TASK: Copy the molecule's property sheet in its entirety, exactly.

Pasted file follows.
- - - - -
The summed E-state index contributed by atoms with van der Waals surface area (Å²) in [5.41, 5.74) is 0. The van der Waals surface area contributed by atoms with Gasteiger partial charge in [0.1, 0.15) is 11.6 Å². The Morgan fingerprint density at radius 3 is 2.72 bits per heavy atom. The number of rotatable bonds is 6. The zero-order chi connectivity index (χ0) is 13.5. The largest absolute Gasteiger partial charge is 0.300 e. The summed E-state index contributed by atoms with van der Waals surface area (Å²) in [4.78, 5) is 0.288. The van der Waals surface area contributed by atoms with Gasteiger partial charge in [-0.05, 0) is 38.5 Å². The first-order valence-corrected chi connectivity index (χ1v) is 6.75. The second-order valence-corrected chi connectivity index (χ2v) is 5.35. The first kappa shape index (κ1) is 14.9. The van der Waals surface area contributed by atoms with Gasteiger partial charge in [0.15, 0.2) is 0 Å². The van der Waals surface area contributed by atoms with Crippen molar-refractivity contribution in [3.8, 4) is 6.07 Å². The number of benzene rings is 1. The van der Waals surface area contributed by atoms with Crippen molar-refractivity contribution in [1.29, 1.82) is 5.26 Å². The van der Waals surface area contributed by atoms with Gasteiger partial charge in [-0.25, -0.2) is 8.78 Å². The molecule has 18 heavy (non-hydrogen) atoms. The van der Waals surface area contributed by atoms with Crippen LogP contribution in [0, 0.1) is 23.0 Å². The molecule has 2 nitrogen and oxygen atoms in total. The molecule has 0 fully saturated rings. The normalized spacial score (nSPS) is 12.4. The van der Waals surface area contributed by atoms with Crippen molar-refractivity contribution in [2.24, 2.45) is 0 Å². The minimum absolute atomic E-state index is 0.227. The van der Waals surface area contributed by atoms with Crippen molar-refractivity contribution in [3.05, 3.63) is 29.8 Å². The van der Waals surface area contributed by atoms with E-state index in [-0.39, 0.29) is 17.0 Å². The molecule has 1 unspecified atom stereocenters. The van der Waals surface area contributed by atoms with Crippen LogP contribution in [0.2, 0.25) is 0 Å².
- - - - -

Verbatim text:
The summed E-state index contributed by atoms with van der Waals surface area (Å²) in [5.41, 5.74) is 0. The van der Waals surface area contributed by atoms with Gasteiger partial charge in [0.1, 0.15) is 11.6 Å². The Morgan fingerprint density at radius 3 is 2.72 bits per heavy atom. The number of rotatable bonds is 6. The zero-order chi connectivity index (χ0) is 13.5. The largest absolute Gasteiger partial charge is 0.300 e. The summed E-state index contributed by atoms with van der Waals surface area (Å²) in [4.78, 5) is 0.288. The van der Waals surface area contributed by atoms with Gasteiger partial charge in [-0.05, 0) is 38.5 Å². The first-order valence-corrected chi connectivity index (χ1v) is 6.75. The second-order valence-corrected chi connectivity index (χ2v) is 5.35. The first kappa shape index (κ1) is 14.9. The van der Waals surface area contributed by atoms with Gasteiger partial charge in [0.15, 0.2) is 0 Å². The van der Waals surface area contributed by atoms with Crippen molar-refractivity contribution in [3.8, 4) is 6.07 Å². The number of benzene rings is 1. The van der Waals surface area contributed by atoms with Crippen molar-refractivity contribution in [1.29, 1.82) is 5.26 Å². The van der Waals surface area contributed by atoms with Gasteiger partial charge in [-0.25, -0.2) is 8.78 Å². The molecule has 18 heavy (non-hydrogen) atoms. The van der Waals surface area contributed by atoms with Crippen LogP contribution in [0, 0.1) is 23.0 Å². The molecule has 2 nitrogen and oxygen atoms in total. The molecule has 0 fully saturated rings. The normalized spacial score (nSPS) is 12.4. The van der Waals surface area contributed by atoms with Crippen molar-refractivity contribution in [2.24, 2.45) is 0 Å². The minimum absolute atomic E-state index is 0.227. The van der Waals surface area contributed by atoms with Crippen molar-refractivity contribution in [3.05, 3.63) is 29.8 Å². The van der Waals surface area contributed by atoms with E-state index in [-0.39, 0.29) is 17.0 Å². The molecule has 1 unspecified atom stereocenters. The van der Waals surface area contributed by atoms with Crippen LogP contribution in [0.2, 0.25) is 0 Å².